Rabbi Ranon Teller
A Simple Seder Suggestion
The Talmud teaches that the seder should begin in pain and move toward praise. Toward the beginning of the seder, around the dipping of the karpas in saltwater, share a difficult moment that you experienced this year. Then, ask people to share a difficult moment of their own. Toward the middle of the seder, around Dayeinu, share a wonderful moment that you experienced this year. Then, ask people to share a wonderful moment of their own.
The Haggadah text begins with discourse about bitter slavery and moves toward psalms of praise. We are taught that we should approach the seder as if we, ourselves, experienced the Exodus. We are obligated to connect emotionally and personally with the feelings of slavery and freedom – suffering and gratitude. Sometimes it’s difficult for us to experience these emotions at the seder table, but that’s what the tradition encourages to do – to empathize and emote – which is part of the essence of the Passover story.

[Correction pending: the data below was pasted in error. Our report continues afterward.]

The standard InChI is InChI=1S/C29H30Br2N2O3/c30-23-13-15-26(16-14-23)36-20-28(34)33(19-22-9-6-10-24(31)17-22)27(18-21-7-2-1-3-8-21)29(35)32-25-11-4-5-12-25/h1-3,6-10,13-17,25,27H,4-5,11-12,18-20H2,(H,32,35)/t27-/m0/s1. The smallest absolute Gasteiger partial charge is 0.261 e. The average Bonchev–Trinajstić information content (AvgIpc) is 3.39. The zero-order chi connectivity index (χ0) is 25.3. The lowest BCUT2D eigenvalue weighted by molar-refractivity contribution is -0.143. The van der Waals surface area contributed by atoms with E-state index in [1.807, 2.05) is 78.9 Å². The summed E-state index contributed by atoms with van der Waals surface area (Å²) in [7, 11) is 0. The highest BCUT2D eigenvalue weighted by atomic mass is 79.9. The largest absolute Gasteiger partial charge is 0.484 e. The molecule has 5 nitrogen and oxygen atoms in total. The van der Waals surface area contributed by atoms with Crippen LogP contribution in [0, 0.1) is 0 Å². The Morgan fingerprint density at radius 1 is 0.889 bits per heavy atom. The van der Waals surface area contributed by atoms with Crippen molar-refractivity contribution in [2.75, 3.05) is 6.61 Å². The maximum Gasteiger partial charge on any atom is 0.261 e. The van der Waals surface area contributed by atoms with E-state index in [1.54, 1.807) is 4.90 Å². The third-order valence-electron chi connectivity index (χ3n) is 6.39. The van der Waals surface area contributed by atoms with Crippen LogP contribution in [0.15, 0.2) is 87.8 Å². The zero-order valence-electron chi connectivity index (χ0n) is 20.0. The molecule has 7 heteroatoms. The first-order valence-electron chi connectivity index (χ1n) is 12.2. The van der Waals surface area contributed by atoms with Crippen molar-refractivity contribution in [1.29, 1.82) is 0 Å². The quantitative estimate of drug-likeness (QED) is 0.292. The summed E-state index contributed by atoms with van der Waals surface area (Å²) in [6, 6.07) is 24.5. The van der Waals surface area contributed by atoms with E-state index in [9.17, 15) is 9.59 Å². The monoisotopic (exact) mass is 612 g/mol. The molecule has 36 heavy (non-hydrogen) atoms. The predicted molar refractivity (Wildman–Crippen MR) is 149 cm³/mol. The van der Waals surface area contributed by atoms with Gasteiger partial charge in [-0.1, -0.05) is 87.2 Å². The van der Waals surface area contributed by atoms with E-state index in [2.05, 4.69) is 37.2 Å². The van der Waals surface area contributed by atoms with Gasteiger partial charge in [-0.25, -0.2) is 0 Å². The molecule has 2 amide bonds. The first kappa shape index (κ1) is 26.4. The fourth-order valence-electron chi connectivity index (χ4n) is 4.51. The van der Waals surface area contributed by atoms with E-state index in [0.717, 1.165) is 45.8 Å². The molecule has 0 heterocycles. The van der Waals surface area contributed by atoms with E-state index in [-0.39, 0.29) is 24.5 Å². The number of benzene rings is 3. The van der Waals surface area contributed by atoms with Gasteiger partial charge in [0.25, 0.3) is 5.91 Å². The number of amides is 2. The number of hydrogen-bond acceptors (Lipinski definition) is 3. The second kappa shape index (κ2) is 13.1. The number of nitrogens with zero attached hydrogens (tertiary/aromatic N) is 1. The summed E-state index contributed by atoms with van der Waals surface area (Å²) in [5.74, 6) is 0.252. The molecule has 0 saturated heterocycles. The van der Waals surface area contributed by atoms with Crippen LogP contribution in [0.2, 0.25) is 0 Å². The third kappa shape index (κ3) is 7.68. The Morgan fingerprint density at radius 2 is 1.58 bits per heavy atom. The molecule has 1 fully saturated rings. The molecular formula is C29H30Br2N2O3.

The Biblical narrative suggests that the Exodus from Egypt began with the Israelites crying out to God. Rabbi Jack Riemer asks: How could it be that this was really the first time the Israelite slaves ever cried? They had been slaves for hundreds of years; how could this have been their first good cry? He answers, based on a Hasidic text, that, as strange as it may seem to us, this was indeed the first time they had cried as slaves in Egypt. He explains that as a survival mechanism, the Israelites had become impervious to their emotional pain. They had shut down their emotional lives and never cried. So, what changed? At the opening of the book of Exodus, we are told that the old Pharaoh died and the new Pharaoh arose. When the old Pharaoh died, the entire Egyptian population was in mourning and the Israelites were suddenly surrounded by suffering, tears, and grief. This display of emotion by the Egyptians triggered their own pent-up suffering. Their tears began to well up and they cried out to God for the very first time. That’s how the Exodus began, with a recognition of suffering and pain.
This year, let’s try the simple exercise of sharing a difficult moment and a joyful moment in order to experience suffering and joy along with our historical ancestors and bond together as a seder table group. I’m going to try it at our seder table this year. I’ll let you know how it goes. If you try it, let me know how it goes as well.